Research Portfolio

Funding Opportunities

Join our Mailing List
Join our mailing list to be notified of new funding opportunities.

Your Email

To receive information about funding opportunities, events, and program updates.



Project Towards No Nicotine: Afterschool Tobacco Use Prevent

Institution: University of California, Los Angeles
Investigator(s): Burton Cowgill, PhD
Award Cycle: 2017 (Cycle 26) Grant #: 26IR-0013 Award: $397,095
Subject Area: Tobacco-Use Prevention and Cessation
Award Type: High Impact Research Project Award
Abstracts

Initial Award Abstract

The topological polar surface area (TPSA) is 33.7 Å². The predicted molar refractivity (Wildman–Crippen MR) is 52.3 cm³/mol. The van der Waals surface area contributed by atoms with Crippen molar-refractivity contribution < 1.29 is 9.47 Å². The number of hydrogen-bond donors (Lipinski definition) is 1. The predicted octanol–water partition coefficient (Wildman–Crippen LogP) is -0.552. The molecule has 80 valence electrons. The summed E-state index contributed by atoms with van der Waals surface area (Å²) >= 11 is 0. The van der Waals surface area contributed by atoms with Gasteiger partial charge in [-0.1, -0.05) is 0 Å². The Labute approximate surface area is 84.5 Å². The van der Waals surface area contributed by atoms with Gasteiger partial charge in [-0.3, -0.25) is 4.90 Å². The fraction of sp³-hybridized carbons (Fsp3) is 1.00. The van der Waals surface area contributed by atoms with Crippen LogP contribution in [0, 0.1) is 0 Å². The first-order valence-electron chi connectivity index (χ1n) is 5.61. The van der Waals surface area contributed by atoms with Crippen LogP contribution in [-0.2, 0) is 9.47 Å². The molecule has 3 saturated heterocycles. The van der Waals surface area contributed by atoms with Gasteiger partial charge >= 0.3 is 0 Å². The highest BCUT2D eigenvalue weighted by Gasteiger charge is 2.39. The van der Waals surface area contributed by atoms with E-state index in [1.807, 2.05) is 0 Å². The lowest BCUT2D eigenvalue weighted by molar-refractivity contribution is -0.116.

The use of tobacco, and now e-cigarettes, by youth in California continues to be a critical public health problem, which disproportionately affects low-income, racial and ethnic minority youth. Over the past decade, California youth from racial/ethnic minority groups have not experienced the same decreases in smoking as White youth and have higher rates of e-cigarette and hookah use. Innovative e-cigarette/tobacco prevention programs are needed that reach low income ethnically-diverse youth in middle school. The afterschool setting has emerged as a potential, yet relatively untouched venue to engage students in e-cigarette/tobacco use prevention, because youth from low income, racial/ethnic minority communities participate in afterschool programming. An effective afterschool tobacco use prevention program can be integrated into the current approach of afterschool programming that combines activity-based learning with health promotion content. We propose to refine our adapted version of Project TNT, a successful tobacco use prevention program used in middle school classroom environments, for the afterschool setting and assess the program’s preliminary effectiveness. We call our adapted program – Project Towards No Nicotine or Project TNN. To address the need for afterschool tobacco use prevention programming in middle school settings and guided by the principles of community-based participatory research, Breathe Los Angeles, the Boys and Girls Clubs of Carson (BGCC), USC, and UCLA, have partnered to: 1) refine Project TNN for a population of low income racial/ethnic minority middle school youth; and 2) conduct a thorough assessment of the program in South Los Angeles, a region of Los Angeles with a large number of African American and Latino families. Our research team will draw upon our experience with tobacco use prevention, delivery of health promotion programming to underserved youth in school settings, and feedback from a Community Advisory Board and youth advisors to further refine Project TNN. Our innovative adaptation of Project TNT into Project TNN uses activity-based learning to help youth resist e-cigarette and tobacco use, increase knowledge about the health consequences of their use, and promote anti-tobacco advocacy. We will include new information about other forms of tobacco products used by youth, including cigarillos and hookah, and will integrate new forms of social media into the anti-tobacco advocacy activities. Project TNN will be tested in the afterschool program of two middle schools in South Los Angeles that are administered by the BGCC. We will assess whether the program is feasible for delivery in these afterschool settings and whether it has an impact on participants’ tobacco-related knowledge and awareness, intention to use e-cigarettes and tobacco, and experimental e-cigarette and tobacco use. Through this High Impact Research Project, we will take the next steps to build off of our prior TRDRP-funded work and develop a long term program of research that will adapt and evaluate an innovative youth e-cigarette and tobacco use prevention program for delivery in afterschool settings; a unique, promising, untested tobacco use prevention opportunity with potential for widespread dissemination and considerable impact.